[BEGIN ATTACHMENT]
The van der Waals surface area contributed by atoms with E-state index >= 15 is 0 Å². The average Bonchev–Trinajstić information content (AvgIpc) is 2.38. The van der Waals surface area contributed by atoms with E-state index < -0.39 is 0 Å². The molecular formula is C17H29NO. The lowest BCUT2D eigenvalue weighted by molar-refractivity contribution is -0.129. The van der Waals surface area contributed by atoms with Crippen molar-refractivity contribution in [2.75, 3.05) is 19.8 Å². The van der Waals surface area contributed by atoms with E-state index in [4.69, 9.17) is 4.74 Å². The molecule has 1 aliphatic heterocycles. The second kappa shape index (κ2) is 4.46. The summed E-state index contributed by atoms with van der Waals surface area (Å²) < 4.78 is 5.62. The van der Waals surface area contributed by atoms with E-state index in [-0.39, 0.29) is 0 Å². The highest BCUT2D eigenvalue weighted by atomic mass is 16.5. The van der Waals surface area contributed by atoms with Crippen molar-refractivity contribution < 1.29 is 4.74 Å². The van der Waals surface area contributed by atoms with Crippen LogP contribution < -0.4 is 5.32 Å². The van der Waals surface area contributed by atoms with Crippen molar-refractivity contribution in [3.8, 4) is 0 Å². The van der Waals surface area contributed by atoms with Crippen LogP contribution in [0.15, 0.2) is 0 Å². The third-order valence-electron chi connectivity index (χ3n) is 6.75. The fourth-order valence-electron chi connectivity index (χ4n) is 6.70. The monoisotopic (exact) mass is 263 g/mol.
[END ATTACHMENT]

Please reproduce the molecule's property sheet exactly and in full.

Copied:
The van der Waals surface area contributed by atoms with E-state index >= 15 is 0 Å². The average Bonchev–Trinajstić information content (AvgIpc) is 2.38. The van der Waals surface area contributed by atoms with E-state index < -0.39 is 0 Å². The molecular formula is C17H29NO. The lowest BCUT2D eigenvalue weighted by molar-refractivity contribution is -0.129. The van der Waals surface area contributed by atoms with Crippen molar-refractivity contribution in [2.75, 3.05) is 19.8 Å². The van der Waals surface area contributed by atoms with E-state index in [4.69, 9.17) is 4.74 Å². The molecule has 1 aliphatic heterocycles. The second kappa shape index (κ2) is 4.46. The summed E-state index contributed by atoms with van der Waals surface area (Å²) < 4.78 is 5.62. The van der Waals surface area contributed by atoms with E-state index in [-0.39, 0.29) is 0 Å². The highest BCUT2D eigenvalue weighted by atomic mass is 16.5. The van der Waals surface area contributed by atoms with Crippen molar-refractivity contribution < 1.29 is 4.74 Å². The van der Waals surface area contributed by atoms with Crippen LogP contribution < -0.4 is 5.32 Å². The van der Waals surface area contributed by atoms with Crippen molar-refractivity contribution in [3.8, 4) is 0 Å². The van der Waals surface area contributed by atoms with Crippen LogP contribution in [0.15, 0.2) is 0 Å². The third-order valence-electron chi connectivity index (χ3n) is 6.75. The fourth-order valence-electron chi connectivity index (χ4n) is 6.70. The monoisotopic (exact) mass is 263 g/mol.